There are multiple differences between the EPF and the NPS, as both these scheme have their own benefits and drawbacks, especially when it comes to withdrawals.
When planning to save for retirement, EPF and NPS are the two investment instruments that come to mind instantly. It is generally suggested to make the best use of these products to get proper tax savings along with creating a good retirement corpus. It is important to understand that EPF and NPS serve different purposes as investment schemes. While EPF (Employee’s Provident Fund) has more of debt allocation, NPS (National Pension System) is mostly market-linked with a potential to beat inflation.
There are multiple differences between the EPF and the NPS, as both these scheme have their own benefits and drawbacks, especially when it comes to withdrawals. Find out how and under what circumstance you can make withdrawals under these investment options.
Here are the key differences between the NPS and EPF schemes with the withdrawal options:
National Pension System
In Budget 2019, the government had raised the income tax exemption limit on withdrawal from NPS corpus from 40 per cent to 60 per cent on retirement, or after reaching the age of 60. There are two types of accounts available to subscribers – Tier I (non-withdrawable) and Tier II (withdrawable). To open a Tier II account, the Tier I account should remain active. NPS subscribers on retirement can withdraw a lump sum of up to 60 per cent of the NPS corpus. The balance of 40 per cent needs to be invested in an annuity plan.
For partial withdrawals, you can only opt for it after the 10th year of subscription. Partial withdrawals from NPS were not allowed earlier. However, contributors can now withdraw up to 25 per cent of their savings. Withdrawals can be made for maximum up to 3 times during the tenure of a valid subscription, with a 5-year gap between each partial withdrawal and are allowed under specific reasons only. Partial withdrawals from NPS can be made under for child’s higher education, medical treatment of critical illness of self, spouse, children or dependent parents, fatal accidents, purchase or construction of first house, which will not be applicable if you are already a sole or joint owner of a residential house or flat, and child’s marriage. Note that interest earned on the account cannot be withdrawn, and only the principal amount will be available for partial withdrawal.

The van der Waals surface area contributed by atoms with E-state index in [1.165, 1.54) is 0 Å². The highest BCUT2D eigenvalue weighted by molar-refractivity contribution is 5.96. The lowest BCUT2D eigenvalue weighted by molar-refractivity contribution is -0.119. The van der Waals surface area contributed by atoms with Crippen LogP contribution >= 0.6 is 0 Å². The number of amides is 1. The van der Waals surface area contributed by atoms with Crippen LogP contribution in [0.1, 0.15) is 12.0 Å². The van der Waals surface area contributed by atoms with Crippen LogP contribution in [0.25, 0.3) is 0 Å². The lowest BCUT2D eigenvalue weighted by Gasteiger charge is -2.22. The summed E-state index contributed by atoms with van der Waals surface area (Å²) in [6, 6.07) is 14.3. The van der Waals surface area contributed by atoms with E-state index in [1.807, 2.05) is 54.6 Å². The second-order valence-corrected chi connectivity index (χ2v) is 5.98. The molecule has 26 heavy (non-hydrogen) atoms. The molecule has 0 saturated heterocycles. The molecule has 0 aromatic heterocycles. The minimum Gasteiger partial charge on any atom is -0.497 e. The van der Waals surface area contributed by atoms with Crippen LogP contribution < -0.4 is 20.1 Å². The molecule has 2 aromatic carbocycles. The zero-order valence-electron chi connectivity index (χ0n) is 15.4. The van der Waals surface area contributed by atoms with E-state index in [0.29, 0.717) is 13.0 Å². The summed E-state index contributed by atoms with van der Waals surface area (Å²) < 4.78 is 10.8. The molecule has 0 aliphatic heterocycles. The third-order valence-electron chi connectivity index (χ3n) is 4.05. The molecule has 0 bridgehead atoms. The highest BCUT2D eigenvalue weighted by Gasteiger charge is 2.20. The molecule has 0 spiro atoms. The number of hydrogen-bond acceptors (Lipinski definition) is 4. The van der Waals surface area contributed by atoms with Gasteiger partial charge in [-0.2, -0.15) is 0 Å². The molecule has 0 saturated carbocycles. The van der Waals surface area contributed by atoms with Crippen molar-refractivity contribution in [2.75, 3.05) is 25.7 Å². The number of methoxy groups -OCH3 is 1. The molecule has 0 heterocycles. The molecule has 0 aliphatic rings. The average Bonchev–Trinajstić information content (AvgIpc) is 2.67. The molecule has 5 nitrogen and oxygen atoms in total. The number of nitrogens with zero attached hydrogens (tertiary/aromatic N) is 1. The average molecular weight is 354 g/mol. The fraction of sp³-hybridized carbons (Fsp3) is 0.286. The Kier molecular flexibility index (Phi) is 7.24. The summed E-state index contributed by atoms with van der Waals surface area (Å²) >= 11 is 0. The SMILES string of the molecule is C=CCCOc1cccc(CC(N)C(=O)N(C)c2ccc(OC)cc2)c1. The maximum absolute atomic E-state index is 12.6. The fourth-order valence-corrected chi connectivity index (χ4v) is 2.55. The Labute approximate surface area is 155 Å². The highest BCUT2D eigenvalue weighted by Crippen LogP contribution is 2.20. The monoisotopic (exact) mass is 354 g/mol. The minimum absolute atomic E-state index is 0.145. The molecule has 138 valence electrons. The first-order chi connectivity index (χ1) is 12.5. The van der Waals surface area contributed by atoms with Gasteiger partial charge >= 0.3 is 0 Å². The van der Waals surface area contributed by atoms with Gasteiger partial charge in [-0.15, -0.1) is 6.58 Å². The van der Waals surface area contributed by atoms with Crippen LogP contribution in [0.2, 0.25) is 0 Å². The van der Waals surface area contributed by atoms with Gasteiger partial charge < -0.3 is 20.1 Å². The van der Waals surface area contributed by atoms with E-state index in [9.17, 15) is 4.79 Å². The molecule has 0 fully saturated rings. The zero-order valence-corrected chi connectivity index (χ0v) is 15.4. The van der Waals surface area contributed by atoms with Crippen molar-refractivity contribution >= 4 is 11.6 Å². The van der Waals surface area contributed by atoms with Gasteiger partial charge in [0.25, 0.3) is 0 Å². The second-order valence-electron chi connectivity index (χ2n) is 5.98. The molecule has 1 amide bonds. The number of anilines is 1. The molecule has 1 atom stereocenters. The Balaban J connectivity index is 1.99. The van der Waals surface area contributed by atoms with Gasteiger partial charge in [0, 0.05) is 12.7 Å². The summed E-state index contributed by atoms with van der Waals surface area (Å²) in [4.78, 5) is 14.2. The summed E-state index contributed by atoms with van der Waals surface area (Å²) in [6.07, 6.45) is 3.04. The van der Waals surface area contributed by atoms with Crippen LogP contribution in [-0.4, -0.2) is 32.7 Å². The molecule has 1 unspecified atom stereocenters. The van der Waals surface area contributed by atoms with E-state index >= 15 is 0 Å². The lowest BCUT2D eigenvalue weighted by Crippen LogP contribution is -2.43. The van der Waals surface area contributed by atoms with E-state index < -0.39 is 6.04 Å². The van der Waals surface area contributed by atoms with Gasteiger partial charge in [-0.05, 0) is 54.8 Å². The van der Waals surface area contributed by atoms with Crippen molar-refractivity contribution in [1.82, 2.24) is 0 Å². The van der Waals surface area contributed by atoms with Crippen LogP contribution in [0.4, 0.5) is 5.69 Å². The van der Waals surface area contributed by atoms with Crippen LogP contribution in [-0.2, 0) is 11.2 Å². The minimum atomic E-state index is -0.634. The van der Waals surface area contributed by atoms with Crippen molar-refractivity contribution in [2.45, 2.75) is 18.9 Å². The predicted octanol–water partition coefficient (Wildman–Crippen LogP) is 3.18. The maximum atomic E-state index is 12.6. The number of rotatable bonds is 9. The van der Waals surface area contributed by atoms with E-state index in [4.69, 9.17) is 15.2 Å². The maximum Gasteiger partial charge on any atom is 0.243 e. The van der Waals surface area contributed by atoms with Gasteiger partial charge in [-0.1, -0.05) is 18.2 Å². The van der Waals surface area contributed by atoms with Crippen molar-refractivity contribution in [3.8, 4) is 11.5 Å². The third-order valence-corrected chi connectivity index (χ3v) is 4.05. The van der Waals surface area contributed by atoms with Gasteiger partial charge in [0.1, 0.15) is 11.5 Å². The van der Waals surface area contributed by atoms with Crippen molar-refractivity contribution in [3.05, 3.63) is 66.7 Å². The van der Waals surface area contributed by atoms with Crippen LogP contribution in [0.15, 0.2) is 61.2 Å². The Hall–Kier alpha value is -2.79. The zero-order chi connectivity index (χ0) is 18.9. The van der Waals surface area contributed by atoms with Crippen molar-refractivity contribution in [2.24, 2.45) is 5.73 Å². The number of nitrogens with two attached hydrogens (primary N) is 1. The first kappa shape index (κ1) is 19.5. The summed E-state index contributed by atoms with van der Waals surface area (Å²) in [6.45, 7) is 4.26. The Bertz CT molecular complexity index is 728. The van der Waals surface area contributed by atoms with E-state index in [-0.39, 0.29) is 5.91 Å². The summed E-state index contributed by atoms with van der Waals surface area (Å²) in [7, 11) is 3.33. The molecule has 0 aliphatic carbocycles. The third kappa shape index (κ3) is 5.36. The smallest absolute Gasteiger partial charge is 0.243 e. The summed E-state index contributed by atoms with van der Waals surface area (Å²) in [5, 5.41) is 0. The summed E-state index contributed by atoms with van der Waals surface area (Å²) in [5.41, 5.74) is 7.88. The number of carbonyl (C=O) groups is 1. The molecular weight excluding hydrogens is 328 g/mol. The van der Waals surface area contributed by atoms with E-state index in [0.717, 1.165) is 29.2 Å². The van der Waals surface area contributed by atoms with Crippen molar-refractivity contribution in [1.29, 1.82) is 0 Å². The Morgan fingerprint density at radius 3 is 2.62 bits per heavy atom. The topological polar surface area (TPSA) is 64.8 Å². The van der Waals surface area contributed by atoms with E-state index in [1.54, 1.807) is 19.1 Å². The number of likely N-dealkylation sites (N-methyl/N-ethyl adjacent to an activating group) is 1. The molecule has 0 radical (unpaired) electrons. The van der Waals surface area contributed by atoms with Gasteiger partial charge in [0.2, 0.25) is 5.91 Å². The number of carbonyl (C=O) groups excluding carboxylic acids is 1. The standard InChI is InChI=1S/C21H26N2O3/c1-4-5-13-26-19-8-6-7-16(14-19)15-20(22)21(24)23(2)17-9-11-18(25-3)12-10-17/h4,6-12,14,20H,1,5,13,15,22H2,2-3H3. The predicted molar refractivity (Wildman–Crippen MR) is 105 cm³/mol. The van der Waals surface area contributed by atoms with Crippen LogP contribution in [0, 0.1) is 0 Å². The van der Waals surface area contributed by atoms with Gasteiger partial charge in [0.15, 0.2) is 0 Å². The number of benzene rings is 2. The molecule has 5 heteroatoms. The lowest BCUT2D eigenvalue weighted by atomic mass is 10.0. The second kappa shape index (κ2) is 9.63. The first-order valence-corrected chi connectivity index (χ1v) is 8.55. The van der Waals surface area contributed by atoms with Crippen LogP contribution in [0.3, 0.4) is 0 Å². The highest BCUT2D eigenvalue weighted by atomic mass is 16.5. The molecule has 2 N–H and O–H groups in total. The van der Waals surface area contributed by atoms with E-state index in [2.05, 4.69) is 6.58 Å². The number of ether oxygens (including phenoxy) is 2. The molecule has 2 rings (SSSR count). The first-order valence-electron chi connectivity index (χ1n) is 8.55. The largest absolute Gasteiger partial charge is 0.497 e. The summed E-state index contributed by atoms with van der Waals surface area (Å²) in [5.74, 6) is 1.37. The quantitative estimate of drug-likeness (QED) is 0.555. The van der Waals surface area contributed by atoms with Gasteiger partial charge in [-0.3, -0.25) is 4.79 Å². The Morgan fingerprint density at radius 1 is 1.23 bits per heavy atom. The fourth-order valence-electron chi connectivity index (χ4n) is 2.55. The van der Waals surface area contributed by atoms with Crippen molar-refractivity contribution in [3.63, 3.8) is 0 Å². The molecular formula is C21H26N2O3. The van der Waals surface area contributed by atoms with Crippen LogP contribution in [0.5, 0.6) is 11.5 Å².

Employee’s Provident Fund (EPF)
Withdrawals under EPF is allowed under certain circumstances. To withdraw 100 per cent of your corpus, you must be at least 58-year old. At the age of 57 years, 1 year before retirement, you can withdraw up to 90 per cent of your corpus. Partial withdrawals are allowed for financial goals like education, house construction, and wedding planning. Or you can also make partially withdraw for any kind of medical issues.
For instance, you can withdraw up to 6 times your salary for medical treatment. For repayment of a house loan, up to 36 times of your salary can be withdrawn. For purchase of a site or plot of land up to 24 times of your salary can be withdrawn. For repairing and remodeling your home you can withdraw up to 12 times of your salary, and up to 50 per cent of the contributions made can be withdrawn up to 3 times for marriage or education.
At the time of retirement or at the maturity period, the amount is paid in a lump sum. Hence, try to plan the withdrawals in the right way to get monthly income till your life expectancy. Also, note that the interest earned and withdrawals are not taxed.